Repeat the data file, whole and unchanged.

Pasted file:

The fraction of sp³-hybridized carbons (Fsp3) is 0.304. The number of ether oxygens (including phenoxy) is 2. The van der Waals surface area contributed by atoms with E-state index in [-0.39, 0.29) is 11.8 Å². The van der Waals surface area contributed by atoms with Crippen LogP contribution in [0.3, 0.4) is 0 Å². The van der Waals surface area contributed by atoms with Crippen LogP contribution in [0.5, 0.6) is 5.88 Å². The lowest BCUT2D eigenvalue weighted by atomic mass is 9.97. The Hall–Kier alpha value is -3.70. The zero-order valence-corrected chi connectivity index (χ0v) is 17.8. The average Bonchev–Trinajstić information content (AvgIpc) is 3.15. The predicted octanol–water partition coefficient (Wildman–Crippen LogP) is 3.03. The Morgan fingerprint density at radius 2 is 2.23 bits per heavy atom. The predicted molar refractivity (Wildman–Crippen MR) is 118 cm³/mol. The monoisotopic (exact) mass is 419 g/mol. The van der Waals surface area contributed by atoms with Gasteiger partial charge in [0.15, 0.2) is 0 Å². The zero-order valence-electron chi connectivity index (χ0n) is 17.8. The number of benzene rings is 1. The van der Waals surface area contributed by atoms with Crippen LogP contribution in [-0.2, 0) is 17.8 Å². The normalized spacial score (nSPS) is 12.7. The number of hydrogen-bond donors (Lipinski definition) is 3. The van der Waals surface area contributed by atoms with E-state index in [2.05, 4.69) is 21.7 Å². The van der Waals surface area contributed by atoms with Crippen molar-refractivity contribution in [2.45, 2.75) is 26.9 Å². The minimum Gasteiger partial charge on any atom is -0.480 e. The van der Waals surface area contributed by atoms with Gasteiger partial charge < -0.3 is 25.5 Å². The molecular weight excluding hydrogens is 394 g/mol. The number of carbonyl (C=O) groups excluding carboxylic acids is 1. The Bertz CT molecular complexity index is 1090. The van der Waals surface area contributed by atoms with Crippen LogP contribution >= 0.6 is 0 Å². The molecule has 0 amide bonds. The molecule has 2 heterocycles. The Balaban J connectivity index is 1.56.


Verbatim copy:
The fraction of sp³-hybridized carbons (Fsp3) is 0.304. The number of ether oxygens (including phenoxy) is 2. The van der Waals surface area contributed by atoms with E-state index in [-0.39, 0.29) is 11.8 Å². The van der Waals surface area contributed by atoms with Crippen LogP contribution in [0.3, 0.4) is 0 Å². The van der Waals surface area contributed by atoms with Crippen LogP contribution in [0.5, 0.6) is 5.88 Å². The lowest BCUT2D eigenvalue weighted by atomic mass is 9.97. The Hall–Kier alpha value is -3.70. The zero-order valence-corrected chi connectivity index (χ0v) is 17.8. The average Bonchev–Trinajstić information content (AvgIpc) is 3.15. The predicted octanol–water partition coefficient (Wildman–Crippen LogP) is 3.03. The Morgan fingerprint density at radius 2 is 2.23 bits per heavy atom. The predicted molar refractivity (Wildman–Crippen MR) is 118 cm³/mol. The monoisotopic (exact) mass is 419 g/mol. The van der Waals surface area contributed by atoms with Gasteiger partial charge in [0.15, 0.2) is 0 Å². The zero-order valence-electron chi connectivity index (χ0n) is 17.8. The number of benzene rings is 1. The van der Waals surface area contributed by atoms with Crippen LogP contribution in [-0.2, 0) is 17.8 Å². The normalized spacial score (nSPS) is 12.7. The number of hydrogen-bond donors (Lipinski definition) is 3. The van der Waals surface area contributed by atoms with E-state index in [2.05, 4.69) is 21.7 Å². The van der Waals surface area contributed by atoms with Crippen molar-refractivity contribution in [2.45, 2.75) is 26.9 Å². The minimum Gasteiger partial charge on any atom is -0.480 e. The van der Waals surface area contributed by atoms with Gasteiger partial charge < -0.3 is 25.5 Å². The molecular weight excluding hydrogens is 394 g/mol. The number of carbonyl (C=O) groups excluding carboxylic acids is 1. The Bertz CT molecular complexity index is 1090. The van der Waals surface area contributed by atoms with Crippen LogP contribution >= 0.6 is 0 Å². The molecule has 0 amide bonds. The molecule has 2 heterocycles. The Balaban J connectivity index is 1.56.